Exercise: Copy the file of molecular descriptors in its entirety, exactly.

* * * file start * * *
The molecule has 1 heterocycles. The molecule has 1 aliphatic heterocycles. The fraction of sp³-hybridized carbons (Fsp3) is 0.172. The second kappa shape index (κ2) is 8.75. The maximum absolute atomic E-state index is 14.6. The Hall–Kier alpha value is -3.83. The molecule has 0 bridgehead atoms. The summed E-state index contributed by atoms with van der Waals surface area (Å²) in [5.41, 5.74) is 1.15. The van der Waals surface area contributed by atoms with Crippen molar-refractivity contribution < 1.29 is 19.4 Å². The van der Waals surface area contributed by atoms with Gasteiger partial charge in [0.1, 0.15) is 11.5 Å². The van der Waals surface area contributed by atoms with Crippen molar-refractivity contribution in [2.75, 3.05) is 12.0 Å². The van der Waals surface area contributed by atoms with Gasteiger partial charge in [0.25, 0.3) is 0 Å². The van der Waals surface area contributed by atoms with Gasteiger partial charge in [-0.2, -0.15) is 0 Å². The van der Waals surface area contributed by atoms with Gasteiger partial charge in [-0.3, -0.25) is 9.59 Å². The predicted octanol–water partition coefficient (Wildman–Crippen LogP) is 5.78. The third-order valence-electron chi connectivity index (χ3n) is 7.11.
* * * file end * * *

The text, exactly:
The molecule has 1 heterocycles. The molecule has 1 aliphatic heterocycles. The fraction of sp³-hybridized carbons (Fsp3) is 0.172. The second kappa shape index (κ2) is 8.75. The maximum absolute atomic E-state index is 14.6. The Hall–Kier alpha value is -3.83. The molecule has 0 bridgehead atoms. The summed E-state index contributed by atoms with van der Waals surface area (Å²) in [5.41, 5.74) is 1.15. The van der Waals surface area contributed by atoms with Crippen molar-refractivity contribution < 1.29 is 19.4 Å². The van der Waals surface area contributed by atoms with Gasteiger partial charge in [0.1, 0.15) is 11.5 Å². The van der Waals surface area contributed by atoms with Crippen molar-refractivity contribution in [2.75, 3.05) is 12.0 Å². The van der Waals surface area contributed by atoms with Gasteiger partial charge in [0.25, 0.3) is 0 Å². The van der Waals surface area contributed by atoms with Gasteiger partial charge in [-0.2, -0.15) is 0 Å². The van der Waals surface area contributed by atoms with Gasteiger partial charge in [-0.3, -0.25) is 9.59 Å². The predicted octanol–water partition coefficient (Wildman–Crippen LogP) is 5.78. The third-order valence-electron chi connectivity index (χ3n) is 7.11.